Open-system architectures and low-cost drones are at the heart of UK future combat aircraft thinking. And the UK Rapid Capability Office is speeding up the introduction of new capabilities.

As the Royal Air Force marks its centenary it is also in the midst of an extraordinary realignment of its front-line combat aircraft fleets.

With the retirement of the Panavia Tornado slated for March 2019, the Eurofighter Typhoon is being prepared, under Project Centurion, to take on its numerous missions including long-range strike and close air support. Meanwhile, the new Lightning Force – in conjunction with the Royal Navy’s Fleet Air Arm – is gearing up for F-35 operations from both land and sea, with the UK aiming to achieve an initial operating capability from land at the end of this year [2018] and from the new Queen Elizabeth-class carrier two years later.

With the Typhoon and F-35 forming the backbone of the RAF combat aircraft fleet right into the 2040s, work is underway to make sure the two aircraft can work together.

“We are looking to maximize the combat effect of both of those types,” explains Air Cdre Linc Taylor, the senior responsible officer for delivering the UK’s combat air capability now and into the future.

As part of the plan, Typhoon’s out-of-service date has been nudged back to 2040, and a road map of improvements is envisioned – including the integration of new weaponry beyond the Meteor air-to-air missile, the Storm Shadow cruise missile and the Brimstone ground-attack weapon – which will be introduced as part of Project Centurion, including the MBDA Spear Cap 3 missile, currently under development. The RAF is also looking to introduce the active electronically scanned array radar, which Taylor hopes will be fully operational in the mid-2020s.

The Typhoon, combined with the low-observable attributes and sensors of the F-35 and the growing experience of sharing information between the two aircraft through a series of trials known as Babel Fish, will give the UK, Taylor says, “a really potent force mix.”

The Babel Fish work – aptly named after the fictitious alien-like fish that acts as a universal translator in the British radio play The Hitchhiker’s Guide to the Galaxy – has enabled both the Typhoon and the F-35 to communicate via the Link 16 data link.

“It is an absolute game changer, with F-35 providing the new level of information to the Typhoon…and we are doing it both ways,” Taylor points out, with the Typhoon also passing critical data back to the F-35.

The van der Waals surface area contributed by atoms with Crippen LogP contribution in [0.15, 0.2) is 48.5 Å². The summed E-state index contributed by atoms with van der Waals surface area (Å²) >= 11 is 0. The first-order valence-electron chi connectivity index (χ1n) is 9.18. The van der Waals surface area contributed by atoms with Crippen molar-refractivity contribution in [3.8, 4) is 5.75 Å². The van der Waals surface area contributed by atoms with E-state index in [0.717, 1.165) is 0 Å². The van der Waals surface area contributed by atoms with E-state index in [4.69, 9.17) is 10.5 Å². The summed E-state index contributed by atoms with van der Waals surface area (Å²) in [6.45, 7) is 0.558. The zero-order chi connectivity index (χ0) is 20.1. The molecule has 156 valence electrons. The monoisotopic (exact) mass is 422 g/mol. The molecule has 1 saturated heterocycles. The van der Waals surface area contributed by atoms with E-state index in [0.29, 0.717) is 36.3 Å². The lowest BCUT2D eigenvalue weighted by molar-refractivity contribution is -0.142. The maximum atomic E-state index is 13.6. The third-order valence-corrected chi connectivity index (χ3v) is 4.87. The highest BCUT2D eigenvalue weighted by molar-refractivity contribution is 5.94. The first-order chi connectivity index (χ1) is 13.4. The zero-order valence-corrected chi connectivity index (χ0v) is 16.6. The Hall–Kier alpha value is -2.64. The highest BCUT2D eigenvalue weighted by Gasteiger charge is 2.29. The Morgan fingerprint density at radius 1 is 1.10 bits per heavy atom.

The question of data linking between the F-35 and older fourth-generation fighters is one that has been widely scrutinized on both sides of the Atlantic, particularly as Link 16 transmissions are less stealthy than the specially developed multifunction advanced data link signals that link F-35s.

Taylor points out that the more critical element is the need to understand what information should be shared and when, making sure that the correct protocols are in place.

“Babel Fish will start to explore, and has explored, how we do some of that interoperability,” he says.

While the F-35 will be the UK’s first combat aircraft with low-observable (LO) attributes, the UK has already built up considerable experience in this arena. Taylor himself is one of a handful of British pilots who have flown the F-117 Nighthawk.

Furthermore, Britain received its first F-35 back in 2012 and has been heavily involved in the development and test processes.

“We have been flying the [F-35] for six years now, our test squadron has been stood up for the last three years, so I think we are at a point of understanding LO technologies, employment and maintenance,” says Taylor.

Another learning curve that comes with the F-35, and that will with the Typhoon when it gets the new radar, is the process of reprogramming the sensor to deal with evolving threats in a similar way to defensive aids suites.

Reprogramming of the radar ensures that it is not a “static capability,” and adds to the sensor’s operational effectiveness, says Taylor.

“You actually get far more agility out of being able to reprogram some of these sensors,” he adds.

The RAF is also looking to accelerate the introduction of new capabilities to reflect rapidly evolving threats, such as the anti-access/area denial capabilities emerging in Russia and China.

In 2017, the RAF stood up its Rapid Capability Office (RCO) in a bid to speed up the introduction of new technologies into the air force and to address new challenges or problems. Perhaps the best known of the programs to emerge from the RCO is the development of the BriteCloud active expendable decoy with Leonardo, which was declared for operational use at the end of March.

Taylor says the RCO has some 40 projects on the go currently, and while not all of them are successful, Taylor says the approach has managed to take up to two-thirds out of the time normally taken to deliver such projects.